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Najeeb Hasan | Photo: Kanoa Zimmerman | July 30, 2013
For the owner of a Solano County slaughterhouse that's both humane and halal, the dictates of religion don't go nearly far enough.
Karaouni doesn’t neatly fit the profile of a food activist. He is in his early 60s, sturdy and built low to the ground, like a bull rider. It’s not hard to imagine him running a livestock rustler off his property, something that he has had to do on occasion. (One day, I arrived shortly after he had spotted a visitor tucking a live pheasant under his jacket.) Karaouni’s most distinctive feature, more than the American Spirits that he jams between his lips between kills, is his right hand, which lacks a thumb and has only a nub for a forefinger. Naturally, people think that he mangled it butchering meat, but the injury actually occurred in Lebanon. He was 18 when a car he was riding in overturned, rolling several times and pinning his hand in an axle. The accident prompted his immigration to the United States. After recovering, rather than stay a year behind in high school in Lebanon, he applied to American colleges and enrolled at the University of San Francisco, where he earned a degree in international business. To this day, he hasn’t made his left hand dominant—he writes right handed and, more impressively, grips his slaughtering knife with his right hand, using his ring finger and pinkie to pinch the handle tightly against his palm.
Before Karaouni decided that he would slaughter goats and sheep for a living, he ran a profitable floral farm for 15 years on the same 10 acres where Nature’s Bounty now stands. Serendipitously, the market for dried floral arrangements boomed in the mid-1990s, and he did just fine, selling enough flowers to live comfortably. “If I walked outside without $500 cash in my pocket, it wouldn’t feel right,” he says. When he saw a way to make even more, he went all out, planting more flowers and hiring more employees. Business skyrocketed: millions of dollars a year in revenues, 20 to 25 employees—but then he began losing control. Often, all his money was consumed by his expanding operation. “A lot of times,” he continues, “I would put my hand in my pocket, and I didn’t have $20.”
Karaouni was big enough to fail, worrying constantly about falling into debt and attending distant trade shows stuffed into a suit and fenced in by the walls of hotel rooms. Then, a favor to his brother, who had slaughtered animals in Lebanon, put him on the road to Nature’s Bounty. Karaouni had the land and the cash, about $174,000 after he sold property in Lebanon and Honduras, his wife’s homeland, and he told his brother to supply the animals. In August 2008, he obtained a license to sell whole carcasses out of his shop as a custom slaughterhouse. By November, his brother, who didn’t have the temperament to haggle with customers, had left. Karaouni says that his brother had been buying bargain-basement lambs and goats at livestock auctions, where the sick ones, he suspected, were often pumped full of antibiotics to perk them up for sale. “The animals weren’t making it past the third day,” Karaouni says. “Every day, we’d have two or three animals dead. I wasn’t trying to open a cemetery.”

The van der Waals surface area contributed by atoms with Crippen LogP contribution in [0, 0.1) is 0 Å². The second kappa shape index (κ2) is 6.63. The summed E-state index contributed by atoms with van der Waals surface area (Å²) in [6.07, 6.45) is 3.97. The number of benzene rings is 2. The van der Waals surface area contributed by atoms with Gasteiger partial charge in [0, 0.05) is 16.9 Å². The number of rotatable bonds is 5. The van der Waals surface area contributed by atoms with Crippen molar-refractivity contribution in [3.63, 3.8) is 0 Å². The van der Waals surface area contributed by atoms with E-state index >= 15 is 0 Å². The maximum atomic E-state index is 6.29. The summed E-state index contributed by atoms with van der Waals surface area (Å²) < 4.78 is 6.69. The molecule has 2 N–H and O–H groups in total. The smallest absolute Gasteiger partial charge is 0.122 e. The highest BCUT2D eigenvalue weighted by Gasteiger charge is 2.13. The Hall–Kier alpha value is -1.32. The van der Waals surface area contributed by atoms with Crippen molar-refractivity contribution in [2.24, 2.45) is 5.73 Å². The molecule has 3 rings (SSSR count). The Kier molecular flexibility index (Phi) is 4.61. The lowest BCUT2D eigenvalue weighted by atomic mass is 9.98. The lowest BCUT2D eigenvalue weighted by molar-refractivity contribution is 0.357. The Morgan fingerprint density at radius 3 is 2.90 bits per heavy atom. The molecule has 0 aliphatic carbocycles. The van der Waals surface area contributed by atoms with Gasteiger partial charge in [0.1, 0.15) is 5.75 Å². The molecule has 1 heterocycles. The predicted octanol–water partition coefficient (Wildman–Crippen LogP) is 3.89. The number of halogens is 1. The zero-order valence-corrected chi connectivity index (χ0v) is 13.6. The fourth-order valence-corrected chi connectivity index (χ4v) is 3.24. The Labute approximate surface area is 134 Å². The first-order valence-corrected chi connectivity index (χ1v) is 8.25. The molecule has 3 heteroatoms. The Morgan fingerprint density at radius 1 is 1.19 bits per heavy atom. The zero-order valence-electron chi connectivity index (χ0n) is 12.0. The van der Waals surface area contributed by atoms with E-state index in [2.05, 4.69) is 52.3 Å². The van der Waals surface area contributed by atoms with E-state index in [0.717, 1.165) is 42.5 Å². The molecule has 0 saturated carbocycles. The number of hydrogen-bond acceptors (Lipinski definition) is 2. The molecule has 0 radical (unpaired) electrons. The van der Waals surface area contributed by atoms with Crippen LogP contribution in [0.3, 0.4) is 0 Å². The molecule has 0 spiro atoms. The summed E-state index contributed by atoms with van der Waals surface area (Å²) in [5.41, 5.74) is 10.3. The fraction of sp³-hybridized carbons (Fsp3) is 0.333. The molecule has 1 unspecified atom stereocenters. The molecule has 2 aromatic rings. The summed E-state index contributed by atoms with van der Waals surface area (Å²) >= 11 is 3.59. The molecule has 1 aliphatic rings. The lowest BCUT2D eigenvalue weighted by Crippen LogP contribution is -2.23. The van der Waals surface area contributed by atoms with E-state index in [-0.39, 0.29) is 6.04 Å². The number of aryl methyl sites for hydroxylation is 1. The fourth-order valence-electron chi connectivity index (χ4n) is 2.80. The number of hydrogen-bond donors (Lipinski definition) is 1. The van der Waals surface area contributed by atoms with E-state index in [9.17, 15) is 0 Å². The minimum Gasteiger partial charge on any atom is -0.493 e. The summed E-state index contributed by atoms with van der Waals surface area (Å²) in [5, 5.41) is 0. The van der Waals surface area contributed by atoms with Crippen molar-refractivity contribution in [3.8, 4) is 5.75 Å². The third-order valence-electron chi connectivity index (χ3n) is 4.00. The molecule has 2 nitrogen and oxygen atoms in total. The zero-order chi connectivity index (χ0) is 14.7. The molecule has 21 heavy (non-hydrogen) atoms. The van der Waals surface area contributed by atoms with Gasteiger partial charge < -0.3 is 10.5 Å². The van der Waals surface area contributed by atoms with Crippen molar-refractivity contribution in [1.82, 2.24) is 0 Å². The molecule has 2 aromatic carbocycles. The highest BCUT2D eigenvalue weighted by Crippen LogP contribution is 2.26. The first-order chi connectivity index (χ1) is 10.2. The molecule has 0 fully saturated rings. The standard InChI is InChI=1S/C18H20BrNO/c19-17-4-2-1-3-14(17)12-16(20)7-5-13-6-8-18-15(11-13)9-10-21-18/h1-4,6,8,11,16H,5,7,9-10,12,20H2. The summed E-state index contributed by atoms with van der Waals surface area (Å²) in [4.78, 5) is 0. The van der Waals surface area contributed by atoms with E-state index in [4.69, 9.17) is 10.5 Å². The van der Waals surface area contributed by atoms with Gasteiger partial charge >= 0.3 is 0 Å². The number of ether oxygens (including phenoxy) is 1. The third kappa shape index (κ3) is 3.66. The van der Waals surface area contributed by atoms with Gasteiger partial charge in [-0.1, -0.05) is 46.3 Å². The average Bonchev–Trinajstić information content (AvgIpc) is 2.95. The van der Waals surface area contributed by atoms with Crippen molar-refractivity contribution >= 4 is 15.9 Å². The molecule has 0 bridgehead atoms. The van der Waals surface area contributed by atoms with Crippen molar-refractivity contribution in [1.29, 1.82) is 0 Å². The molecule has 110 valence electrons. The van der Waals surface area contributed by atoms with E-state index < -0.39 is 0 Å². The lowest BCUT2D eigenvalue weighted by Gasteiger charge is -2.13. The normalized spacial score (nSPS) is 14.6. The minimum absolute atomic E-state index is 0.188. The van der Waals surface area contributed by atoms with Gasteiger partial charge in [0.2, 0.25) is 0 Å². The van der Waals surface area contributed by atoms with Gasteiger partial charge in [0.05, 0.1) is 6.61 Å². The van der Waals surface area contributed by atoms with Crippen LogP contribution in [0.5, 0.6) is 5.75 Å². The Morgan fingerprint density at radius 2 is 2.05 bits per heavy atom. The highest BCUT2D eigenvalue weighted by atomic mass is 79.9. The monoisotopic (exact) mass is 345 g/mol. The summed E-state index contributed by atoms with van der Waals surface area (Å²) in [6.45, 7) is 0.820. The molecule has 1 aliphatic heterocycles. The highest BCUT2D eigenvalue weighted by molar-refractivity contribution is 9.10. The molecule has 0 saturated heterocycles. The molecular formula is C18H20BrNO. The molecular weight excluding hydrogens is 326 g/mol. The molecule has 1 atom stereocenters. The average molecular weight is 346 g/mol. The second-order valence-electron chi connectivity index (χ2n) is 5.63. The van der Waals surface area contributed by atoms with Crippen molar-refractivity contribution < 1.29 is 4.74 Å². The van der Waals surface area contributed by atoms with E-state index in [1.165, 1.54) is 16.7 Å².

Today, Karaouni estimates his yearly kill— mainly lambs, goats, and calves—at 2,500 animals, a number that’s grown steadily over the past five years. Typically, he cycles through about 100 animals every few weeks. The unacceptable ones, too old or too unhealthy to slaughter, are picked up, at a loss to Karaouni, by men trolling farms and ranches for animals to turn into cheap halal meat. The remaining animals graze on a series of fields that horseshoe the perimeter of his property until they are herded into pens inside the corral, where they stay until they’re sold.
The kill floor at Nature’s Bounty is in a simple, rectangular building that sits near the back of Karaouni’s 10 acres, about 50 yards behind his house. A wood-railed outdoor chute connects this building to the roughly constructed corral a few yards to the east, where his goats and sheep spend their final days. It’s from this corral that customers select their animal for purchase, after which Karaouni or one of his skinners enters the pen and chases down the chosen one. Then the worker walks the animal, using a maneuver that looks like a loose headlock, toward the chute. Once inside the chute, the animal ordinarily progresses unaided toward the kill floor. If he must, Karaouni will swat larger animals, usually calves, with a plastic oar, but he never deploys an electric prod, believing that stunning an animal impacts the way it bleeds.
The chute ends at a door that prevents each animal from witnessing the previous kill, as is recommended in halal slaughter. Once through the door, the animal is guided into a hard right turn that ends at a hinged steel contraption painted grass green and resembling a giant waffle maker. Ten years ago, Karaouni spotted ranchers using a similar restraint while trimming the hair of show goats. Called a squeeze box, it is positioned upright on its hinges as the animal enters. After the animal’s head pokes through the other side, the device is shut and flipped 90 degrees so that the animal is suspended on its side about three feet above the ground and facing the qiblah, the direction of Muslim prayer. Unlike conventional operations, which rarely allow outsiders, including journalists, to view the actual slaughter, Karaouni—who performs each kill stroke himself— hides nothing. It’s not unusual to see small children ogling as the animals are bled, skinned, and eviscerated.